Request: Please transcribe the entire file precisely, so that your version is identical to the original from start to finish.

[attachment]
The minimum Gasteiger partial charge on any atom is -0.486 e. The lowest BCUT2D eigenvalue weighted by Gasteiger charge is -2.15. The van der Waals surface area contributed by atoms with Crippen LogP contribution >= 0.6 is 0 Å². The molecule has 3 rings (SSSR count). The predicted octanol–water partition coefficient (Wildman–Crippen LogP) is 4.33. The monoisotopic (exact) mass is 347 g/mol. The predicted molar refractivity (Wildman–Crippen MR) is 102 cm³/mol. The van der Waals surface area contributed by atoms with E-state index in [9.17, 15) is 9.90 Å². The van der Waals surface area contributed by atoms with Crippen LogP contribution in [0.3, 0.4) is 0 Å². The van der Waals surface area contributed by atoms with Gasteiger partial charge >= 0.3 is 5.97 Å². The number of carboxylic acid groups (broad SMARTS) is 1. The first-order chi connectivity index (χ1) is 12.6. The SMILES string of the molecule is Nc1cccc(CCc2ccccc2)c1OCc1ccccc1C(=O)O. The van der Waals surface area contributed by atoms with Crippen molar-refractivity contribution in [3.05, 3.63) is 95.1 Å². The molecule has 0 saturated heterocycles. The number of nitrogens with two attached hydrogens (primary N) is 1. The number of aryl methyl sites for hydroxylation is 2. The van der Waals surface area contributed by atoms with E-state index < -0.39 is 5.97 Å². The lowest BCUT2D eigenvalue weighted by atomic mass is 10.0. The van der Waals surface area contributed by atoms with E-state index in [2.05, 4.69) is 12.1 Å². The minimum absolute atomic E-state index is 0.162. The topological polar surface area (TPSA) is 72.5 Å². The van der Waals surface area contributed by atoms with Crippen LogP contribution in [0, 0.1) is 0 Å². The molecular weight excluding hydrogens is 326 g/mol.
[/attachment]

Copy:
The minimum Gasteiger partial charge on any atom is -0.486 e. The lowest BCUT2D eigenvalue weighted by Gasteiger charge is -2.15. The van der Waals surface area contributed by atoms with Crippen LogP contribution >= 0.6 is 0 Å². The molecule has 3 rings (SSSR count). The predicted octanol–water partition coefficient (Wildman–Crippen LogP) is 4.33. The monoisotopic (exact) mass is 347 g/mol. The predicted molar refractivity (Wildman–Crippen MR) is 102 cm³/mol. The van der Waals surface area contributed by atoms with E-state index in [9.17, 15) is 9.90 Å². The van der Waals surface area contributed by atoms with Crippen LogP contribution in [0.3, 0.4) is 0 Å². The van der Waals surface area contributed by atoms with Gasteiger partial charge >= 0.3 is 5.97 Å². The number of carboxylic acid groups (broad SMARTS) is 1. The first-order chi connectivity index (χ1) is 12.6. The SMILES string of the molecule is Nc1cccc(CCc2ccccc2)c1OCc1ccccc1C(=O)O. The van der Waals surface area contributed by atoms with Crippen molar-refractivity contribution in [3.05, 3.63) is 95.1 Å². The molecule has 0 saturated heterocycles. The number of nitrogens with two attached hydrogens (primary N) is 1. The number of aryl methyl sites for hydroxylation is 2. The van der Waals surface area contributed by atoms with E-state index < -0.39 is 5.97 Å². The lowest BCUT2D eigenvalue weighted by atomic mass is 10.0. The van der Waals surface area contributed by atoms with E-state index in [2.05, 4.69) is 12.1 Å². The minimum absolute atomic E-state index is 0.162. The topological polar surface area (TPSA) is 72.5 Å². The van der Waals surface area contributed by atoms with Crippen LogP contribution in [0, 0.1) is 0 Å². The molecular weight excluding hydrogens is 326 g/mol.